Scientists restore bladder control to men with spinal cord injuries

In a new UCLA study of five men, scientists stimulated the lower spinal cord and restored bladder control in these men.

Currently more than 80 percent of the 250,000 Americans living with a spinal cord injury lose the ability to urinate voluntarily after their injury.

People with spinal cord injuries must slide a narrow tube called a catheter into the bladder several times a day to drain urine.

Patients whose injuries prevent use of their hands must depend on a caretaker to insert the catheter.

Relying on a catheter long-term can be dangerous, because the procedure can introduce bacteria that lead to urinary tract infections and permanent scarring.

Bladder problems after spinal cord injuries can also lead to kidney failure and death.

According to a recent study, the desire to regain bladder control outranks even their wish to walk again.

In the study, the timing of the men’s spinal-cord injuries ranged from five to 13 years ago.

The team applied magnetic stimulation to the spinal cord to access the cellular machinery controlling urination.

The magnetic stimulation device is FDA-approved for use in humans; however, its application for bladder rehabilitation is experimental.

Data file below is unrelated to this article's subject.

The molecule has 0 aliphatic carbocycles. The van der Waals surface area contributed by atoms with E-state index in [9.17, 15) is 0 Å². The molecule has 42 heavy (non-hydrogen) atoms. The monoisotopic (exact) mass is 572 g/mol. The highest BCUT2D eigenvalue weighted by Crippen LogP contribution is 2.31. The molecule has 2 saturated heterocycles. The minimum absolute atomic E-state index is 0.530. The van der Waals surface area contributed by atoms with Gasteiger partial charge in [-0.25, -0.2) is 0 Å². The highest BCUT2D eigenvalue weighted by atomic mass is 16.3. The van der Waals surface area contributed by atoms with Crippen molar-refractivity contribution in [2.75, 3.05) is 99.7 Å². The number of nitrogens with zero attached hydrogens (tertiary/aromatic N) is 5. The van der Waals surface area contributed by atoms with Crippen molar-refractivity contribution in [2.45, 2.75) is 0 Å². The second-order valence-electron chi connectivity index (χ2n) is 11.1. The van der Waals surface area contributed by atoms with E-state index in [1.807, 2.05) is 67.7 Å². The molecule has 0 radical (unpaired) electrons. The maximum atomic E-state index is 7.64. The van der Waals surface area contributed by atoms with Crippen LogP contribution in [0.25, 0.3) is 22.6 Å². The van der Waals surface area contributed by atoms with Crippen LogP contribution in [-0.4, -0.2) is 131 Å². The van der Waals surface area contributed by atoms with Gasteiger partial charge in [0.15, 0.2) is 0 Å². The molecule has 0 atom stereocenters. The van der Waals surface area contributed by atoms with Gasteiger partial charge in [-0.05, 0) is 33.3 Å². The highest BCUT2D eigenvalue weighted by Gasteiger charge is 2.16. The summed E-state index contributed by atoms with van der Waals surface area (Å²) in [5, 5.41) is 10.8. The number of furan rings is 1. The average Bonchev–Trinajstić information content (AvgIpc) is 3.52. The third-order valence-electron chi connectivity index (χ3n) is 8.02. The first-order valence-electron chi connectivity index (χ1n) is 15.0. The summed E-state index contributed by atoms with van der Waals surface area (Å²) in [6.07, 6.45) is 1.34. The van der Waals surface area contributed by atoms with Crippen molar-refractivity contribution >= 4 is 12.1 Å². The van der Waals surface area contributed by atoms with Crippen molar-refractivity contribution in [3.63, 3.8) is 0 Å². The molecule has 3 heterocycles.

Doctors previously have used the same approach with the brain to improve nerve cell function for conditions ranging from depression to migraine.

Each participant underwent 15 minutes of weekly stimulation for four months. At first, the scientists saw no results.

But after four sessions, the men began to experience measurable improvement.

The ability to urinate at will improved in each patient.

Four of the men still had to use a catheter at least once a day—but that was still a significant drop from their average of more than six times a day before the treatment.

The patients’ average bladder capacity increased from 244 millimeters to 404 millimeters, and the volume of urine they produced voluntarily rose from 0 to 1120 cubic centimeters per day.

Results showed that the treatment improved the men’s quality of life by an average of 60% (according to a questionnaire they completed before and after the study).

And if the technique is replicable on other people, it could help reduce the social stigma and health risks linked to frequent catheter use.

Dr. Daniel Lu is the study’s principal investigator and an associate professor of neurosurgery at the David Geffen School of Medicine at UCLA.

The study is published in Scientific Reports.

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Source: Scientific Reports.